Meanwhile in the public sector, the merger market is doing rather better. Hospital trusts and primary care trusts are amalgamating, schools are consolidating and even some major councils are talking about getting together to share services.
And with the localism bill published this week, the pressures on councils to share services and cut costs will be even greater.
The difference is that in the private sector, M&A activity is seen as generating profit. In the public sector, it’s all about savings.
Plans to merge councils are therefore couched not in the language of global conglomerates but in the town hall speak of ‘providing high quality services while driving costs down’.
In London currently there are talks ongoing between the big three central boroughs – Westminster, Kensington & Chelsea, Hammersmith & Fulham – and between Waltham Forest and Haringey, up in North London.
The logic seems sensible. At least two of those councils have been sharing some posts and services for some time now, in areas where you might think the challenges of the job – for example, running the transport network – would be unmanageable on such a large scale. In fact they have been managed well, and efficiently.
Haringey and Waltham Forest now say they want to share ‘back office’ functions like legal services, benefits, call centres, organisational development and property management, amongst others.
The councils would remain distinct entities in their own right, staying locally rooted and politically accountable to their current ward constituencies. So local democracy would remain strong, while the economies of scale could save hundreds of millions.
Radical, perhaps, but also logical. And the new localism bill makes this argument even more apposite.
But wait a minute – what’s this? – Camden and Islington have now called a halt to exactly the same idea, and are not now progressing with talks to merge their services announced earlier this year.
Ostensibly the merger has been called off due to analysis which showed the costs of redundancy through staff reductions would be much greater than any money saved, certainly in years one and two of any merger.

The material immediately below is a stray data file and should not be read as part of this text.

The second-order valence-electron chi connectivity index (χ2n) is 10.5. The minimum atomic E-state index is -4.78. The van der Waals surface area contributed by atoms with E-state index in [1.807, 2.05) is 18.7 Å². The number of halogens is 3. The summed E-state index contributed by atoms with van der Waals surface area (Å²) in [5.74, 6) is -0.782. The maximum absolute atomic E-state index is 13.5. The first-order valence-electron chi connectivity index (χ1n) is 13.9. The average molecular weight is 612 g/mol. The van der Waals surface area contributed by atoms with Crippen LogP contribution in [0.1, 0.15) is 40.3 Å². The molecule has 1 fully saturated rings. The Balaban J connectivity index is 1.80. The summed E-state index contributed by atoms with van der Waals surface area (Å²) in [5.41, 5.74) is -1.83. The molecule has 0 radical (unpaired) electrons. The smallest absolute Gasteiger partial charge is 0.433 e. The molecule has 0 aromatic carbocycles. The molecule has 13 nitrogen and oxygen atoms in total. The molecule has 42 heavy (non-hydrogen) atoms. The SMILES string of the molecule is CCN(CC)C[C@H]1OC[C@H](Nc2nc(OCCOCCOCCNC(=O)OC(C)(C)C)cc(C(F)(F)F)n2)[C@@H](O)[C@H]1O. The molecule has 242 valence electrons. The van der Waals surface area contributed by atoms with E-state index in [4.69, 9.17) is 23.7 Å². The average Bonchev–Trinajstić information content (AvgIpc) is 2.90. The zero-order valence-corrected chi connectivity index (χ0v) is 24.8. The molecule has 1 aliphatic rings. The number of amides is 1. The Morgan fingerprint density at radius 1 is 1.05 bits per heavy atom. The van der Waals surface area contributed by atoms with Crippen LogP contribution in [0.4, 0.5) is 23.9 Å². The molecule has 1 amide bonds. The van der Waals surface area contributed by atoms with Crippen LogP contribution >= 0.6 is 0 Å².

The media say it is all to do with personalities and politics. Camden’s Moira Gibb, one of London’s longest serving and most respected borough chief executives, is said by Local Government Chronicle to have had a ‘major clash’ with Islington’s Labour leader Catherine West. Politically, Islington’s trendy lefties are also reported to have been less enamoured with the more centre-left Camdenites.
Whatever the real reason, this does serve to illustrate that rather tired old adage that it takes two to tango. And when you think of councils like Westminster and Kensington & Chelsea, although they are both blue as blue can be, they are also poles apart in terms of character and personality (and politics too, in some ways).
Communications of course is the means by which these organisations express their character and personalities. The extraordinary diversity of personality between London’s 33 local authorities, all of them claiming to share only three political colours between them, is a tribute to local government PR and communications in the capital.
But ironically, it is this very difference of personality which might in the end stall some of these mergers. Council mergers, or any other mergers come to that, don’t work just as a marriage of convenience.
As any organisational expert will tell you, bringing together two corporate entities will only work if both sides get on, and are mutually supportive, in what they do and say. It takes two to tango, but it also takes two to argue.
Luke Blair is a director at London Communications Agency